2012 Honda Civic Natural Gas, El Segundo, CA, Nov 2011

2012 Honda Civic Natural Gas, El Segundo, CA, Nov 2011

Options in the 2012 Civic range cover the gamut from the standard DX, LX, and EX models to the Civic HF model with higher highway mileage up through the 44-mpg Civic Hybrid, and all non-hybrid gasoline Civics are relatively peppy.

Not so the natural-gas Civic. Away from stoplights it was tolerable, but where hard acceleration was needed--merging onto uphill freeway ramps or for sudden lane changes--it was simply gutless. Not dangerously so, but enough where it simply wasn't that much fun to drive.

And somehow the lack of power was more noticeable in the new 2012 model than it was when we tested its predecessor, the previous Honda Civic GX.

Less power, less range

The modified 1.8-liter four-cylinder engine of the Civic Natural Gas puts out 110 horsepower and 106 lb-ft of torque. The maximum power comes at a high 6300 rpm, but those figures compare to 140 hp and 128 lb-ft of torque for the standard 2012 Civic gasoline engine--so it has 21 percent less power and 17 percent lower torque.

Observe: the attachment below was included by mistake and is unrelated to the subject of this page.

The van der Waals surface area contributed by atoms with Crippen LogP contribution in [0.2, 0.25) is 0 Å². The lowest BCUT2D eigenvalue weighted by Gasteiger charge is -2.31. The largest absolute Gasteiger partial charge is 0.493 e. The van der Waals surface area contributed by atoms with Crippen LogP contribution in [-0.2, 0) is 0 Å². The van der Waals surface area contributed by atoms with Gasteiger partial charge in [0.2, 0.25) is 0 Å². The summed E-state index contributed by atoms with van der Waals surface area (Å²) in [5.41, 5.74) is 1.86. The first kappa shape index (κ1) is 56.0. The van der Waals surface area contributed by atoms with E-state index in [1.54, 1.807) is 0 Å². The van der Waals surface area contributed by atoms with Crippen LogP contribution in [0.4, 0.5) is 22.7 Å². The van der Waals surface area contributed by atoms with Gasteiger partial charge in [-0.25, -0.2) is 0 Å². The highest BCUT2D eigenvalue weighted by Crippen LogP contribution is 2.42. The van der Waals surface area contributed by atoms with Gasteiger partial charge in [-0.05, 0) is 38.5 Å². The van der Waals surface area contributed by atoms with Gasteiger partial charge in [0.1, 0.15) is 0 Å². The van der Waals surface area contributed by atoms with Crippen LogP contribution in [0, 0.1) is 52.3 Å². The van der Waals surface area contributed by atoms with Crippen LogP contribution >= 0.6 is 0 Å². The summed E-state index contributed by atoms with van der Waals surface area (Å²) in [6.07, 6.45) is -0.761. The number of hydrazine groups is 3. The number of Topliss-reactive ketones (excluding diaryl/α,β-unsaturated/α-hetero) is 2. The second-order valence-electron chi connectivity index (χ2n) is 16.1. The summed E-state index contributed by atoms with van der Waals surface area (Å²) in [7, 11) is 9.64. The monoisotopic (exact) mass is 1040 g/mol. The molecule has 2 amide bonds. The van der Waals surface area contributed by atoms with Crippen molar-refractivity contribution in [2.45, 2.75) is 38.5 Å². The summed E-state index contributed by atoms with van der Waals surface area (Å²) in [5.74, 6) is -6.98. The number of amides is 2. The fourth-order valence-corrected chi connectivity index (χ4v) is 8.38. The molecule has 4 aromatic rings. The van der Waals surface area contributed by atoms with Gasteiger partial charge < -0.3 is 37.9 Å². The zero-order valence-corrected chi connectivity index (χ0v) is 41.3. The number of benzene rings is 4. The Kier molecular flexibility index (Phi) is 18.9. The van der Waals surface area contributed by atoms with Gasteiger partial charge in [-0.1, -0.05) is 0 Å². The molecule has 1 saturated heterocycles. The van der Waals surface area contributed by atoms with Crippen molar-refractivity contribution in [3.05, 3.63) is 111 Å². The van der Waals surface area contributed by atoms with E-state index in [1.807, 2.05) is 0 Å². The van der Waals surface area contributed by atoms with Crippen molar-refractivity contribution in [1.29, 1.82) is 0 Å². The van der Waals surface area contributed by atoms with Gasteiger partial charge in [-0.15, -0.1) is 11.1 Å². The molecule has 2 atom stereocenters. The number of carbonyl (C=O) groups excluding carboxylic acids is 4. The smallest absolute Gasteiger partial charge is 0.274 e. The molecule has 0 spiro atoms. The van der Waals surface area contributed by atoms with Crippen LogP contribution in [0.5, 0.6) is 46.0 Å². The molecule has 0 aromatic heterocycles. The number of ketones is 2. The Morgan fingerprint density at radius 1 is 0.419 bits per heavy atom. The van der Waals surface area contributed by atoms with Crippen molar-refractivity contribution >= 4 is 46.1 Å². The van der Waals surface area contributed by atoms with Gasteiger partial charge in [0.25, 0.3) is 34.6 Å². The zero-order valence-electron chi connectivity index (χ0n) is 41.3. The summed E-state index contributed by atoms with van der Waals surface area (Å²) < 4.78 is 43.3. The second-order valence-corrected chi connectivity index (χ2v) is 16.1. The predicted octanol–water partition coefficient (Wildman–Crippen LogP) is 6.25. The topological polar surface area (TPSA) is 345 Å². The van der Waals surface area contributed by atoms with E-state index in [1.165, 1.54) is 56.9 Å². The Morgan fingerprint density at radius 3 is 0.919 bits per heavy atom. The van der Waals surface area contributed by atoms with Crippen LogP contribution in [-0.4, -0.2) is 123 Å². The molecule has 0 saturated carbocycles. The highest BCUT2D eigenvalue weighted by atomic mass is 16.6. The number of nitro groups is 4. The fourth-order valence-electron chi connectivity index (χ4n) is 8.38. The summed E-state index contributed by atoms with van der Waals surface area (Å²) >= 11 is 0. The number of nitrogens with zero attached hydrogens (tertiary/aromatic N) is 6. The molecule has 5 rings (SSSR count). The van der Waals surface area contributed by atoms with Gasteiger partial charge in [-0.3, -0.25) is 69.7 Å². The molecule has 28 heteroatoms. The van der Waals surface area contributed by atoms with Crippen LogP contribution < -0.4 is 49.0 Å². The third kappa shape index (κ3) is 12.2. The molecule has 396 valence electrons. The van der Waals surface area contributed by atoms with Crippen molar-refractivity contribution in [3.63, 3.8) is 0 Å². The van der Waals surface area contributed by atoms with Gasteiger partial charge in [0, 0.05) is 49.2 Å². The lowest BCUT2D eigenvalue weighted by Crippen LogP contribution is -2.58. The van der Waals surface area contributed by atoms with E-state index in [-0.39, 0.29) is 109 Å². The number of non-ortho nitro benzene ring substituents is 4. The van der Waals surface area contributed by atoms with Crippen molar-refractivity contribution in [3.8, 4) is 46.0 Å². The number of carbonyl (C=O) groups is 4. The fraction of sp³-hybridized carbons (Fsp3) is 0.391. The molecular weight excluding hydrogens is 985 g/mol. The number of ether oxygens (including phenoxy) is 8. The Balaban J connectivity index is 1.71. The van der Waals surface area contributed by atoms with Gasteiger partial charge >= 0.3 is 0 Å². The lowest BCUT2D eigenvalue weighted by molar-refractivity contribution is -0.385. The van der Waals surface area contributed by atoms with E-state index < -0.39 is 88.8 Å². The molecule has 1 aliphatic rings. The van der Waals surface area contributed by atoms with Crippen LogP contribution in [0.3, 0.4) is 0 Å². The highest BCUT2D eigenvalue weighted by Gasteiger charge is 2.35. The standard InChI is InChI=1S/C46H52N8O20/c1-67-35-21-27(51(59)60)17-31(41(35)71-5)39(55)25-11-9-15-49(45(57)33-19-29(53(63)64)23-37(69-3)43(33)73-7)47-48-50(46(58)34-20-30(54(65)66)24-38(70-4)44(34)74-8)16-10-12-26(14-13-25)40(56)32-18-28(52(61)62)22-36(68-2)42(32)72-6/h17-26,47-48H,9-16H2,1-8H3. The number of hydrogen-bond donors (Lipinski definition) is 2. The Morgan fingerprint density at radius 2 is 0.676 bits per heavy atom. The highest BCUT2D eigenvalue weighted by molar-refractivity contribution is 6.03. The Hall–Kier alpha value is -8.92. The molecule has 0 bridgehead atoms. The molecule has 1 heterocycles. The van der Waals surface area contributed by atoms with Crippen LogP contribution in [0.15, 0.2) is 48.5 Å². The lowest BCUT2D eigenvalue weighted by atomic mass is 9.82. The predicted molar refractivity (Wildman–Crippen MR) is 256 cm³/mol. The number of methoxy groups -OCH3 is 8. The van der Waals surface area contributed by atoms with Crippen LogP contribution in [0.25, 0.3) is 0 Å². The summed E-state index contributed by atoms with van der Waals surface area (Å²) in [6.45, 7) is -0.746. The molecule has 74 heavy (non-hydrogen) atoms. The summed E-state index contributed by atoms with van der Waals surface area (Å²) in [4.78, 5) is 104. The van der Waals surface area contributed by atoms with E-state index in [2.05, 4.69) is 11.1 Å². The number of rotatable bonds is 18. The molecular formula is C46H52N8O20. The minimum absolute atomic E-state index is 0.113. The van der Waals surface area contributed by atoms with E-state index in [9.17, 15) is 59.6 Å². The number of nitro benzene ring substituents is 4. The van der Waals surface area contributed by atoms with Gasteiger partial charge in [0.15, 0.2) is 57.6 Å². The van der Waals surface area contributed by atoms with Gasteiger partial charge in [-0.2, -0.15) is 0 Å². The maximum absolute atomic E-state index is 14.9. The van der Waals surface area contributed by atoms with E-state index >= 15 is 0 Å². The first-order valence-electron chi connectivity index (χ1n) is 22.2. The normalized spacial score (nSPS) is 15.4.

Keeping up with traffic meant driving the Civic Natural Gas relatively hard, which revealed the second flaw: its remaining-range calculations proved too optimistic when the car was used at high speeds and under heavy acceleration.

2012 Honda Civic Natural Gas

2012 Honda Civic Natural Gas

We suspect the tank wasn't 100 percent full when we picked up the car. Honda says range has increased 10 percent, from 224 miles in the superseded Civic GX to 248 miles in the 2012 Civic Natural Gas. But we question its range assumptions.

Over five days, we covered 97 miles in and around Los Angeles. When we got the car, it had 146 miles listed as the range remaining. That number was a mere 16 miles at the end of our journey.